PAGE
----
- In undertaking any such review and in developing any such report pursuant to this section, the Water Planning Council may consult with the Water Planning Council Advisory Group.
Furthermore, we can sustainably utilize our abundant resource of water for economic development only if we ensure that we have the proper mechanisms in place to maintain public and environmental health during drought. This has not been addressed within the plan nor is it adequately addressed by our current regulations and policy. A prominent example of Connecticut’s regulatory shortcomings in this respect is Niagara Bottling Company in Bloomfield. Water bottling companies have a long history of continuing to draw on the water resource during drought conditions with little regard for the health and welfare of the community with which they share a drinking water supply. According to a Water Supply Fact Sheet distributed by the Metropolitan District Commission in February of 2016, the MDC would not even PLAN to cut back industrial users such as Niagara until reservoirs are 27% of full capacity. At 10% there is a cut back of designated industrial uses (for reference, residents should voluntarily restrict water use at 75%). Niagara could use up to 1.8 million gallons per day yet the possibility that a definitive request to cut back production would not be made until the reservoir is at 10% of full capacity. As long as this situation is allowable for any large volume industrial user, we are far from managing our water in a sustainable manner for future generations. We won’t have water for fish and faucet for generations to come. We will be left with water solely for profit.
BARRIER TO IMPLEMENTING PROACTIVE AND CONSISTENT CONSERVATION AND DROUGHT MEASURES
When customers conserve water either in compliance with a general conservation ethic or voluntary or mandatory conservation measures invoked due to drought, water utilities lose revenue. This leads to a lack of incentive on the part of water utilities to educate and encourage their customers to conserve or to be proactive when drought is imminent. The Water Infrastructure and Conservation Adjustment (WICA) charge brings a steady stream of revenue for infrastructure costs to water utilities so that conservation could be made a priority without the concern over this loss of revenue. The problem is, this solution can only be applied to investor-owned utilities regulated by the Public Utilities Regulatory Authority. Good solutions to incentivize general conservation and timely action during drought often cannot be applied to water utilities unilaterally. Oddly enough, this is mentioned only in Section 184.108.40.206 Regionalization/Interconnections as a barrier to consensus building: “The fact that Connecticut has three (3) different administrative types of Public Water Supply systems: Private investor-owned, Regional Quasi-governmental, and Municipal. Each type has different funding mechanisms, rate structures, and expense structures that could complicate water sharing without consistent guidelines and/or facilitation from the WPC” even though this has been discussed more often as a barrier to conservation and drought response. This disparity is mentioned in neither Section 220.127.116.11 Water Conservation (which impedes the ability to implement recommendations 3, 5 and 6) nor in the pathways forward Section 18.104.22.168 Water Conservation.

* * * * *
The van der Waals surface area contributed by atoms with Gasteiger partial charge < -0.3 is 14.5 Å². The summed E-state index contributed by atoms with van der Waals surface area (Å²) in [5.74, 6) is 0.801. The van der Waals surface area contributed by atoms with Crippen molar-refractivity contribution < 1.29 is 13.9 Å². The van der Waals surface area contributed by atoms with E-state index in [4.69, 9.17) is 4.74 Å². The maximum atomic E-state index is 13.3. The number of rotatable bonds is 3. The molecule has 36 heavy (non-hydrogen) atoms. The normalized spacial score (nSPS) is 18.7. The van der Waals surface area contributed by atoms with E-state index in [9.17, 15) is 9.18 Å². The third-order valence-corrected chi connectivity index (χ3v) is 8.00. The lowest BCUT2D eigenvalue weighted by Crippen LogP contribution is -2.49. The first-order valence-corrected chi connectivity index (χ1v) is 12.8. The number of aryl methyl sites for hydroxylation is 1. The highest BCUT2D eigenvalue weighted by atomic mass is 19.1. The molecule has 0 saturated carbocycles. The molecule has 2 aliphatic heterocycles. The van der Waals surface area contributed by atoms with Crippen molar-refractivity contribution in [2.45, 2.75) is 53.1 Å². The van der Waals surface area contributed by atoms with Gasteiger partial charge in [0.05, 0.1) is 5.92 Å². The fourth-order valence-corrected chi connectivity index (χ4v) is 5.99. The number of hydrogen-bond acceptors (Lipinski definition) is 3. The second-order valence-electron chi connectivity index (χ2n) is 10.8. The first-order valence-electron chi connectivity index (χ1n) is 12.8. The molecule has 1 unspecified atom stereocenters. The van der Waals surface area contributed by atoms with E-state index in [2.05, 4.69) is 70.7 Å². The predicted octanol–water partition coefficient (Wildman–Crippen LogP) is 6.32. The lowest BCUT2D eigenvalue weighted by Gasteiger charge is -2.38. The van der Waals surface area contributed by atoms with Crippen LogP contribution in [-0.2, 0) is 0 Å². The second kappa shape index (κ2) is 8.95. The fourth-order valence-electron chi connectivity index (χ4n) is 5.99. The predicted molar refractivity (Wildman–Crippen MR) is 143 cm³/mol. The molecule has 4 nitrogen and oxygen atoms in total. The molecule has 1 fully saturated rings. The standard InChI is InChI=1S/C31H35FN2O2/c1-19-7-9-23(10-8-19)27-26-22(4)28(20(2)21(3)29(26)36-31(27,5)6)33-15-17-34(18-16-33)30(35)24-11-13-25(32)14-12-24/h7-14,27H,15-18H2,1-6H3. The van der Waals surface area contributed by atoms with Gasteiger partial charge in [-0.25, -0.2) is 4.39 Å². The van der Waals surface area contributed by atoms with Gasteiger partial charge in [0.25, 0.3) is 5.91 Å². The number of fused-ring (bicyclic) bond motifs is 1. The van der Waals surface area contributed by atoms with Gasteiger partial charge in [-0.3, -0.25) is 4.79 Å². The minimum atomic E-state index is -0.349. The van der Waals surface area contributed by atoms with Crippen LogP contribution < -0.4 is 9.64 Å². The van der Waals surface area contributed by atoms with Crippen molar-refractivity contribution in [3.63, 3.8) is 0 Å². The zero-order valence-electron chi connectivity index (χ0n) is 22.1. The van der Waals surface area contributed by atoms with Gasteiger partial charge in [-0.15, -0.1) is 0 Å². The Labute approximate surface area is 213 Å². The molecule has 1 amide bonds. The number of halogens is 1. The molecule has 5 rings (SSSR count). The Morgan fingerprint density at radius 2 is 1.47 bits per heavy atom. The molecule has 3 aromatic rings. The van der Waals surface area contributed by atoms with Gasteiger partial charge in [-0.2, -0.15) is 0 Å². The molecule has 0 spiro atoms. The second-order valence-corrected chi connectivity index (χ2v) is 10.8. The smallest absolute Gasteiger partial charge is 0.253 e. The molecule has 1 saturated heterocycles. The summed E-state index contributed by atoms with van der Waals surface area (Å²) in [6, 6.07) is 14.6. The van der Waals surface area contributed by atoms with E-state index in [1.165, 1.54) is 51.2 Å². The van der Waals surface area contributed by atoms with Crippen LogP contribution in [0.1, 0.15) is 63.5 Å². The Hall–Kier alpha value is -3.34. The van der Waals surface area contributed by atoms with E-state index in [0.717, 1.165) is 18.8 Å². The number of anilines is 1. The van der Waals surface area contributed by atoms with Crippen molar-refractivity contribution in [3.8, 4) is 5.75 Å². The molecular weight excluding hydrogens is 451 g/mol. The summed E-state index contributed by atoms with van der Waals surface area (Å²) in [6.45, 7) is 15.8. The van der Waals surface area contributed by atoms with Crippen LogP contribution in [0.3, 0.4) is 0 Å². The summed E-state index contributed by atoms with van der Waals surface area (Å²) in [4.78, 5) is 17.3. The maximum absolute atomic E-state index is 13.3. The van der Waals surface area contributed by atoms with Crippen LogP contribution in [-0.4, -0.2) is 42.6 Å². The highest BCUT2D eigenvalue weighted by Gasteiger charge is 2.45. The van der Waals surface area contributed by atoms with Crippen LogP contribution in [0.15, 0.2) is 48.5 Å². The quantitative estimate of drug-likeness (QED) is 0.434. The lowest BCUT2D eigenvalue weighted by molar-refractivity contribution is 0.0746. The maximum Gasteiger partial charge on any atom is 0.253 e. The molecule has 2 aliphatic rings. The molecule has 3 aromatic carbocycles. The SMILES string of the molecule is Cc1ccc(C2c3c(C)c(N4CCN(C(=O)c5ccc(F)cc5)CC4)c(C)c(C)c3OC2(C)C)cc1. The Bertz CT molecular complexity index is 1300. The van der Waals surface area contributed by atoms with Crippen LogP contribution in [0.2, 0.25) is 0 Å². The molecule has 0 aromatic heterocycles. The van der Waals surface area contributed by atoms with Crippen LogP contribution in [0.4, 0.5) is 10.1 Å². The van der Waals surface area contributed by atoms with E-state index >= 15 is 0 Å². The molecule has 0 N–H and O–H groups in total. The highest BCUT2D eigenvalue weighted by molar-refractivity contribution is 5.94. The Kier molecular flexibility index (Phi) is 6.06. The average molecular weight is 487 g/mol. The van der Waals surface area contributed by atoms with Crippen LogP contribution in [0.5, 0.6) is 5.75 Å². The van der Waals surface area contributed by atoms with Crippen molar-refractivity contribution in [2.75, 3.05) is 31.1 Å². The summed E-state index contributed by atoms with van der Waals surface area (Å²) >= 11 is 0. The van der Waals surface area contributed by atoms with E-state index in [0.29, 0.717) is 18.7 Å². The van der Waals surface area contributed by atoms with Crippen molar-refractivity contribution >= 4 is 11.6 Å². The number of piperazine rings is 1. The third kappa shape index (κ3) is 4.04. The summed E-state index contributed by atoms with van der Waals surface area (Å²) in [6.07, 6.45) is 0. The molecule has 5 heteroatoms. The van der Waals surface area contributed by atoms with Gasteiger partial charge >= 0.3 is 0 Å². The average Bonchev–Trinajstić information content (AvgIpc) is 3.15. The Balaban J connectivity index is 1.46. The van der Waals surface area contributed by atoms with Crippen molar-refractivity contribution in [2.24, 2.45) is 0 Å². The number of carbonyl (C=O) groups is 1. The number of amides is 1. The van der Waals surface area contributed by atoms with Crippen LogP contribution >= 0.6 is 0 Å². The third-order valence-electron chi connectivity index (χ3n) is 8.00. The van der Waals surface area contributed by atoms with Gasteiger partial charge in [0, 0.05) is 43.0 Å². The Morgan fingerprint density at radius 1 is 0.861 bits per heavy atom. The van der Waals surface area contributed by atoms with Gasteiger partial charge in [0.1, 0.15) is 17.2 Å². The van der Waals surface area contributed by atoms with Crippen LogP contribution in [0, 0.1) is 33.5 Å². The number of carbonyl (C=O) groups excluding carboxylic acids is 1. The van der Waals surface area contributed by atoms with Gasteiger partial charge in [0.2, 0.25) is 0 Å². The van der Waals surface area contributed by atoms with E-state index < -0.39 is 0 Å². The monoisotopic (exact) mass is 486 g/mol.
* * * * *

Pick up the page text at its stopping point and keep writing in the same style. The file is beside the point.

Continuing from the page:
RECOMMENDATION: Include an acknowledgement in Section 22.214.171.124 Water Conservation that the three different administrative types of Public Water Supply systems are a barrier to some of the Suggested Policy Recommendations in that section and include language in Section 126.96.36.199 Water Conservation (pathways forward) that directs the Water Planning Council to investigate ways in which these three types of utilities could be regulated more consistently.
WATER IN OUR RIVERS HAS ECONOMIC VALUE
We must continue to work to change the narrative that water is only of economic value when taken out of our rivers and streams. Local outfitters, outdoor guides, kayak and canoe rental establishments and the businesses that surround recreation locales know that there is monetary value in ensuring there is adequate water in our rivers and streams. According to the 2011 Fish and Wildlife Service National Survey of Fishing, Hunting and and Wildlife Associated Recreation, there were 3,518,000 days of freshwater fishing in Connecticut (trips) and 26% of those were for trout (914,680). If an angler spends $20 on average each trip, expenditures for trout fishing in the state of Connecticut is almost $18.3 MM per year. That’s almost $20 million annually to local economies. Just for trout fishing.
RECOMMENDATION: We commend the reminder that water in our rivers and streams has value in the Economic Cost and Benefits section of the Executive Summary. “The Plan also recommends that the WPC determine if there is a consistent way to associate financial value of water for the needs represented in the Plan (including recreational and environmental) and the different types of utility ownership throughout the state.” This sentiment should be applied more consistently throughout the plan.
It is important that the balance of in-stream and out-of-stream needs receive due consideration and we appreciate that balance is one of the five most important messages in the plan. It should remain prominent on that priority list. But not as words on paper or as a lofty, feel-good ideal that gets tossed aside when we are facing very difficult decisions about how to manage Connecticut’s most valuable resource. Balance must be well defined. Rivers Alliance of Connecticut provides a good starting point definition for balance: “an ongoing condition of sustainability, such that preservation of waters in the public trust coexists with human health and societal wellbeing.”